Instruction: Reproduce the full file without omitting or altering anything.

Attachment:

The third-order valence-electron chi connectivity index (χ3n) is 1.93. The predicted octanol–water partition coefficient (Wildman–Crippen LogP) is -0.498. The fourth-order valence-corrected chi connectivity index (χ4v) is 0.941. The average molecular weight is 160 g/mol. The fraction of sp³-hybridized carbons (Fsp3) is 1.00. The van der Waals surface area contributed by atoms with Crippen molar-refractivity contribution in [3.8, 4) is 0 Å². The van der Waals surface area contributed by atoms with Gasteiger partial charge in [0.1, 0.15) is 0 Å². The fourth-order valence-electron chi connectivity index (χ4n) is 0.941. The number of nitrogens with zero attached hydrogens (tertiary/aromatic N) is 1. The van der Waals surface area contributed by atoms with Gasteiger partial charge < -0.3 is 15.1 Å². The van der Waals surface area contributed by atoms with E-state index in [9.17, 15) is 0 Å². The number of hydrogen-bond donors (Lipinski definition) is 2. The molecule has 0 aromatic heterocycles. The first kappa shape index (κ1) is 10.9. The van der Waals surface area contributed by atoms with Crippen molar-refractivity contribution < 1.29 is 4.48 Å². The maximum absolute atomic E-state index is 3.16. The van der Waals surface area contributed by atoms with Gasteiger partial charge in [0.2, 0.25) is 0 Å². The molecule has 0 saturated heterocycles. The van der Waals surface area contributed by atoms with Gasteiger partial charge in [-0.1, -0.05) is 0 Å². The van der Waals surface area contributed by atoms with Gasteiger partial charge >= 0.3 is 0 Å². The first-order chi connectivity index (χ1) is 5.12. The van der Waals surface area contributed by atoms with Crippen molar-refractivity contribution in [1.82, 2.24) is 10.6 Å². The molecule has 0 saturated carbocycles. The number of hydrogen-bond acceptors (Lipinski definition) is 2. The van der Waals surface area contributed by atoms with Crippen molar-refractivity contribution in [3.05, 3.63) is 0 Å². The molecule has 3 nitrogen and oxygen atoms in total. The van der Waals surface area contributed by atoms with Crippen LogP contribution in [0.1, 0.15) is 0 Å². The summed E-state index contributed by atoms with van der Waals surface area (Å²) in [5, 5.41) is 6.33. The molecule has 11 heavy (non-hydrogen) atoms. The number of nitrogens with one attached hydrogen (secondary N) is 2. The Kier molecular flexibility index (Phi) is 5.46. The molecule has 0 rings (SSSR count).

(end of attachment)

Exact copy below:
The third-order valence-electron chi connectivity index (χ3n) is 1.93. The predicted octanol–water partition coefficient (Wildman–Crippen LogP) is -0.498. The fourth-order valence-corrected chi connectivity index (χ4v) is 0.941. The average molecular weight is 160 g/mol. The fraction of sp³-hybridized carbons (Fsp3) is 1.00. The van der Waals surface area contributed by atoms with Crippen molar-refractivity contribution in [3.8, 4) is 0 Å². The van der Waals surface area contributed by atoms with Gasteiger partial charge in [0.1, 0.15) is 0 Å². The fourth-order valence-electron chi connectivity index (χ4n) is 0.941. The number of nitrogens with zero attached hydrogens (tertiary/aromatic N) is 1. The van der Waals surface area contributed by atoms with Gasteiger partial charge < -0.3 is 15.1 Å². The van der Waals surface area contributed by atoms with E-state index in [9.17, 15) is 0 Å². The number of hydrogen-bond donors (Lipinski definition) is 2. The molecule has 0 aromatic heterocycles. The first kappa shape index (κ1) is 10.9. The van der Waals surface area contributed by atoms with Crippen molar-refractivity contribution < 1.29 is 4.48 Å². The maximum absolute atomic E-state index is 3.16. The van der Waals surface area contributed by atoms with Gasteiger partial charge in [0.2, 0.25) is 0 Å². The molecule has 0 saturated heterocycles. The van der Waals surface area contributed by atoms with Gasteiger partial charge in [-0.1, -0.05) is 0 Å². The van der Waals surface area contributed by atoms with Gasteiger partial charge >= 0.3 is 0 Å². The first-order chi connectivity index (χ1) is 5.12. The van der Waals surface area contributed by atoms with Crippen molar-refractivity contribution in [1.82, 2.24) is 10.6 Å². The molecule has 0 saturated carbocycles. The number of hydrogen-bond acceptors (Lipinski definition) is 2. The van der Waals surface area contributed by atoms with Crippen molar-refractivity contribution in [3.05, 3.63) is 0 Å². The molecule has 3 nitrogen and oxygen atoms in total. The van der Waals surface area contributed by atoms with Crippen LogP contribution in [0.1, 0.15) is 0 Å². The summed E-state index contributed by atoms with van der Waals surface area (Å²) in [5, 5.41) is 6.33. The molecule has 11 heavy (non-hydrogen) atoms. The number of nitrogens with one attached hydrogen (secondary N) is 2. The Kier molecular flexibility index (Phi) is 5.46. The molecule has 0 rings (SSSR count).